As I mentioned, in a brief article from the online journal 'Laboratory Equipment' titled "Water Usage More Efficient in U.S. Cities, More Wasteful in Rural America" the results of water usage across America were published. Here is the excerpt which caught my eye shown below:
The water waste was also tied to less education, and more poverty, they found.Urban environments apparently improved their water use per person through efficiency technologies, and by retrofitting existing systems.“There may be a role for huge infrastructure projects at some point, but these findings underscore the value of focusing on efficiency measures – and the need to pursue those measures in rural counties,” said Arumugam.It is unclear whether agriculture in the rural areas could drive some of the increased per-capita consumption.“Basic human needs” dictate between 15 and 25 gallons of water per day for a person, according to experts. But that amount is far exceeded by the average American, who uses 90 gallons daily.
I could not help myself wondering more about the study after reading the excerpt shown above. Here is the original manuscript (pre-print) - click here. The report cites beneficial changes to improve efficiency - lower consumption as the following:
2) Fines for excessive use
3) Infrastructure changes
The last change is an obvious change which can occur at the local level (municipal) and result in major savings to the daily amount of water use. Whereas the first and second are not so easily answered which is the reason for the report. The authors set out to answer the following questions:
1) First, how does the water withdrawals and water-use efficiency vary spatio-temporally, and do these finer-grained spatio-temporal patterns reflect underlying spatio-temporal variations in hydroclimate and population growth?
2) Second, how do socio-economic factors affect efficiency across the country?
3) Finally, can we attribute the finer-grain efficiency to institutional and infrastructural factors – federal investment in water infrastructure, water conservation measures, and type of storage systems (i.e., within-year/over-year reservoirs) – across the country?
In order to answer the three questions above, an army of researchers and data compilers would be needed. The report was completed and worth reading. When I first read the excerpt about factors like "education" and "poverty" which were tied to increased water use (i.e. water waste) I was rather surprised. Here is why - below.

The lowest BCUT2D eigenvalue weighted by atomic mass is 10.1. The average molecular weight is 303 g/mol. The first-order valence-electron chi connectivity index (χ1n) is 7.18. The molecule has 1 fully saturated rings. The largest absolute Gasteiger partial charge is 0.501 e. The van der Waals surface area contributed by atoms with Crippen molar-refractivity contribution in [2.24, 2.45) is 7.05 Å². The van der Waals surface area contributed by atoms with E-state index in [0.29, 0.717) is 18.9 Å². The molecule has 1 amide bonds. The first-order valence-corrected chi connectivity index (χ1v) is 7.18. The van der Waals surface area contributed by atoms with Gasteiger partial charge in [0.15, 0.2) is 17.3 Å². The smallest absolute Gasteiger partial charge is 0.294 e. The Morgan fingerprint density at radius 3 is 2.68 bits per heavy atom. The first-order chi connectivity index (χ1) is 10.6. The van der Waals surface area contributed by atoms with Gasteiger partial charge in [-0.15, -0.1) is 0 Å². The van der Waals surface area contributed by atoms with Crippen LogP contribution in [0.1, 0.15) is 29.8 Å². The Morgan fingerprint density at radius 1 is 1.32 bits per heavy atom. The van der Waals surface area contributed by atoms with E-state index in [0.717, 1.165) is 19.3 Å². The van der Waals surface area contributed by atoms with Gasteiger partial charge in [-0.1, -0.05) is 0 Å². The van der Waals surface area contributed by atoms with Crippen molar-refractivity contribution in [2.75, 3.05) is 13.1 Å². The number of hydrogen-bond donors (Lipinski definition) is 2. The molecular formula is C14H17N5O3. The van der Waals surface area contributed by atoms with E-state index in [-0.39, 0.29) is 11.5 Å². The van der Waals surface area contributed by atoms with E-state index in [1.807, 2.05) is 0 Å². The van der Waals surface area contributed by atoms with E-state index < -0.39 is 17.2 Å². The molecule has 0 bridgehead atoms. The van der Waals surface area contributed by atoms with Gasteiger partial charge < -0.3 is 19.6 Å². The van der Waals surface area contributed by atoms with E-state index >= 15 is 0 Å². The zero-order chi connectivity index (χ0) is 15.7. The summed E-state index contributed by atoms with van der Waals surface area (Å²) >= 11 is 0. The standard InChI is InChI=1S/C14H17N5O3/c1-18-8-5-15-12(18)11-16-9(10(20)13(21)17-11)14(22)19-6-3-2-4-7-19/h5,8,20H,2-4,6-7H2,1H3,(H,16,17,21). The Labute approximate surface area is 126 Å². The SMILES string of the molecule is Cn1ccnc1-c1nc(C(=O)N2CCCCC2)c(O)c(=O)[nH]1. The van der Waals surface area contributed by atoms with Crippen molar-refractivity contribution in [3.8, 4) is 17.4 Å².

Education Cannot Be Tied To Water Use
Yes, you read the heading correctly to this section. You might wonder where my evidence is which validates this statement. First, I would say that I live in California and we have been in "drought conditions" for quite a while. One estimate from a previous blog that I wrote estimates that in order to be fully restored as a state, we would need around 14 trillion gallons of water -- enough to fill the Dallas Cowboys stadium around 14,000 times -- WOW.
In light of that, educating the community on water use and waste is an extremely important measure that local municipalities can invest heavily in. Although, in any given community, there will be "educated" people who do not care about the "drought" and will waste water.
You might ask: Who are these water wasters/"drought deniers"?
Great question. In the report above, the national average use of water per day per resident is around 90 gallons per day. Yes, each of us roughly use around 90 gallons of water per day. In a previous post, I found an astonishing statistic which blew my mind and would blow the authors of the above minds too. Here is the statistic shown below from the blog post:
If you focus in on the highlighted region the following statistic appears:
"Average number of gallons of water used each day by a typical Los Angeles resident: 107
By a single Bel Air resident: 32,000"
Yes, you read that statistic correctly. The average Los Angeles resident uses close to the national average of water per day. Whereas the average Bel Air resident uses around 32,000 gallons per day -- OMG. Right? Where is all that water going to? I have no idea but maybe to water their lawns, fill their multiple water fountains up, swimming pools, etc.
You can now see my surprise when I first read the result of the above report which stated that education and poverty were tied to water waste. I would tend to agree to an extent. Although, the results from my blog post state a different result.
Furthermore, if the Los Angeles Water District imposes fines on the residents of Bel Air -- most would proudly pay the fine. Thousands of dollars is pennies compared to the millions each are bringing in. I hope that the authors of the above report decided to include Bel Air residents.
Imposing a fine on the wealthy might or might not make a difference in water use. For low income residents, the change is dramatic. When each of us read a report, we should keep in mind all of the information. Results from my previous blog suggest that this is relevant in the present case.
Water use is important for each of us. Education and poverty can play a role in water efficiency. But if we choose not to learn about the water sources or system in our municipalities, then change will not occur. I always try to emphasize how important the realization is of the source of our clean (drinkable) water is. When each of us examine more closely the source of our water and the avenues by which water is process to arrive at our faucet, maybe each of us would respect and be more conservative in our consumption. We do not want another Flint Michigan disaster. Each of us deserve clean drinkable water. Think about how much water you use on a daily basis. How does your consumption compare to the national average?
Until next time, have a great day!